And I imagine that if you were where she is and felt as she must you would perhaps feel some hope if you felt that you were neither abandoned nor forgotten.
— Letter from James Joyce to Harriet Weaver, 1936 (quoted in Richard Ellmann, James Joyce)
photograph by Kristopher Roller via Unsplash
All Sisyphus’ silent joy is contained therein. His fate belongs to him. His rock is his thing…There is no sun without shadow, and it is essential to know the night…Thus, convinced of the wholly human origin of all that is human, a blind man eager to see who knows that the night has no end, he is still on the go. The rock is still rolling…
— Camus, The Myth Of Sisyphus
cf. video by go_see via Pixabay
and with good luck
we will reach the harbor
and black earth
We sailors have no will
in big blasts of wind,
hoping for dry land
and to sail
until dry land
—Sappho, “In Time of Storm” (Tr. Barnstone)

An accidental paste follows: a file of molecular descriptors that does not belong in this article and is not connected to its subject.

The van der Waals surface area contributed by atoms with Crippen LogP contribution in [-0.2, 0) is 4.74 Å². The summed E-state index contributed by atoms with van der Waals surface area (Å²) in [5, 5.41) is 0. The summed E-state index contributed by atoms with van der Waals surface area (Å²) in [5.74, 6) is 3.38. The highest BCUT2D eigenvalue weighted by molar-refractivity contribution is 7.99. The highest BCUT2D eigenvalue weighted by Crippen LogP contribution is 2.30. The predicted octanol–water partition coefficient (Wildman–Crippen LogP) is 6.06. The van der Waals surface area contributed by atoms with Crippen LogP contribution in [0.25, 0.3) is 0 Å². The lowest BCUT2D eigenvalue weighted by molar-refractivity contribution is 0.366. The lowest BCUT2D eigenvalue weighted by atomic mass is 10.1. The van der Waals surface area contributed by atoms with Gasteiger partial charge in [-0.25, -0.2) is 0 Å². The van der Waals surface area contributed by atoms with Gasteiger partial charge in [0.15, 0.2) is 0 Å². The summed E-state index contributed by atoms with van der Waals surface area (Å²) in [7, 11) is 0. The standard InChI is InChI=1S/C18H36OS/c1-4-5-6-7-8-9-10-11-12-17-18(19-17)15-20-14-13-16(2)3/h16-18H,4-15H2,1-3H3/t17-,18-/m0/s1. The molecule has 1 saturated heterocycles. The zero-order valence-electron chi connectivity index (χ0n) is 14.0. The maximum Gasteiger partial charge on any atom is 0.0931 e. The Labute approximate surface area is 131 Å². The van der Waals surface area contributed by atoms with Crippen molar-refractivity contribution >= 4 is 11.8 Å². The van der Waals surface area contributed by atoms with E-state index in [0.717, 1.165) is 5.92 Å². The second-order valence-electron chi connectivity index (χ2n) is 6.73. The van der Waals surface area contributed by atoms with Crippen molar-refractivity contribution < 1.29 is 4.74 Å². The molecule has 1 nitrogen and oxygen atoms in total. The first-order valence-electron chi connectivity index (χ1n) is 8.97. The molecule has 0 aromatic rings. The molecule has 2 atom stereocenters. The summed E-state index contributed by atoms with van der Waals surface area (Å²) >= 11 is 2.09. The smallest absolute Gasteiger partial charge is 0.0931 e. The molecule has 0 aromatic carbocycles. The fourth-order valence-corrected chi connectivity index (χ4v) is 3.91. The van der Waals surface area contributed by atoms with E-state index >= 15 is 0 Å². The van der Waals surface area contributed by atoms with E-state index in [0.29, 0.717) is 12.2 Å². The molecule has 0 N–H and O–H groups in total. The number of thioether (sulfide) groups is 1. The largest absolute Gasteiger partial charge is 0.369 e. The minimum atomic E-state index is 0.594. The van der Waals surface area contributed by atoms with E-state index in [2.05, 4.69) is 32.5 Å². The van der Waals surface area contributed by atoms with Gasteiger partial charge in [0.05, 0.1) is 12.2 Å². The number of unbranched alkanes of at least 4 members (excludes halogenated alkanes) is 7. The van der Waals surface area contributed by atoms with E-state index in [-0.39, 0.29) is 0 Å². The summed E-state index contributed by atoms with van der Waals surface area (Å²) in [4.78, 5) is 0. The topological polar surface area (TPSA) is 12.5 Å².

Photograph by Easton Oliver via Unsplash
His railings and outbursts expressed not the conviction of failure but the passion for success. They touched off his disappointment, his injured self-esteem, his wounded pride, without ultimately concealing his determination to persevere — his finally unshakeable will to achieve. The strain of remonstrative self-pity and pessimism in Conrad was an overlay to the iron in him.
—Leo Gurko, “Joseph Conrad: Giant in Exile”
Trust thyself: every heart vibrates to that iron string.
—Emerson, Self Reliance
Aerosmith – “Make It” (2007)
cf. video by chayka1270 via Pixabay
Pour on. I will endure.
I go on my way to-night, If I can; if not, to-morrow; emigrant train ten to fourteen days’ journey; warranted extreme discomfort…
I have been steadily drenched for twenty-four hours; water-proof wet through; immortal spirit fitfully blinking up in spite…